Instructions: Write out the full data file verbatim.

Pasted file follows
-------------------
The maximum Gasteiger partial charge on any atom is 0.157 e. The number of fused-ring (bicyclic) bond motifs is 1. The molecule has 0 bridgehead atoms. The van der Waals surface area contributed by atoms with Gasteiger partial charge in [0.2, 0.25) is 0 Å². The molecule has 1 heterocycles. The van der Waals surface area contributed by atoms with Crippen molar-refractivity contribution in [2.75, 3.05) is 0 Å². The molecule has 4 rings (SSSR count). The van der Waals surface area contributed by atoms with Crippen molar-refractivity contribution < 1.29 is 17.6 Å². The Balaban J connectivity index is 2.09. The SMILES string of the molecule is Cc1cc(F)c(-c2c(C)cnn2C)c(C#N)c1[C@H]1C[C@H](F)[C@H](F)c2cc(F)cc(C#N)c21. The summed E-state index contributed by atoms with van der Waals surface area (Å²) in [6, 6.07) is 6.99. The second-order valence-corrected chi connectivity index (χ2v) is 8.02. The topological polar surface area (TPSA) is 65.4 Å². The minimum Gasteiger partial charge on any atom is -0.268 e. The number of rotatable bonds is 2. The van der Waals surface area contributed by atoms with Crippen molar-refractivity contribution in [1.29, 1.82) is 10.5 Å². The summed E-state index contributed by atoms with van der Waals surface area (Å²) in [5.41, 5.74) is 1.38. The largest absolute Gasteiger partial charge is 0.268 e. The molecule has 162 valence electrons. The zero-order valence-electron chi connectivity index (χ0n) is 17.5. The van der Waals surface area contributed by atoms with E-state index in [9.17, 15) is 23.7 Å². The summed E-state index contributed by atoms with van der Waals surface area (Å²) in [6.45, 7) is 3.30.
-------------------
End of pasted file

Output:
The maximum Gasteiger partial charge on any atom is 0.157 e. The number of fused-ring (bicyclic) bond motifs is 1. The molecule has 0 bridgehead atoms. The van der Waals surface area contributed by atoms with Gasteiger partial charge in [0.2, 0.25) is 0 Å². The molecule has 1 heterocycles. The van der Waals surface area contributed by atoms with Crippen molar-refractivity contribution in [2.75, 3.05) is 0 Å². The molecule has 4 rings (SSSR count). The van der Waals surface area contributed by atoms with Crippen molar-refractivity contribution < 1.29 is 17.6 Å². The Balaban J connectivity index is 2.09. The SMILES string of the molecule is Cc1cc(F)c(-c2c(C)cnn2C)c(C#N)c1[C@H]1C[C@H](F)[C@H](F)c2cc(F)cc(C#N)c21. The summed E-state index contributed by atoms with van der Waals surface area (Å²) in [6, 6.07) is 6.99. The second-order valence-corrected chi connectivity index (χ2v) is 8.02. The topological polar surface area (TPSA) is 65.4 Å². The minimum Gasteiger partial charge on any atom is -0.268 e. The number of rotatable bonds is 2. The van der Waals surface area contributed by atoms with Crippen molar-refractivity contribution in [1.29, 1.82) is 10.5 Å². The summed E-state index contributed by atoms with van der Waals surface area (Å²) in [5.41, 5.74) is 1.38. The largest absolute Gasteiger partial charge is 0.268 e. The molecule has 162 valence electrons. The zero-order valence-electron chi connectivity index (χ0n) is 17.5. The van der Waals surface area contributed by atoms with E-state index in [9.17, 15) is 23.7 Å². The summed E-state index contributed by atoms with van der Waals surface area (Å²) in [6.45, 7) is 3.30.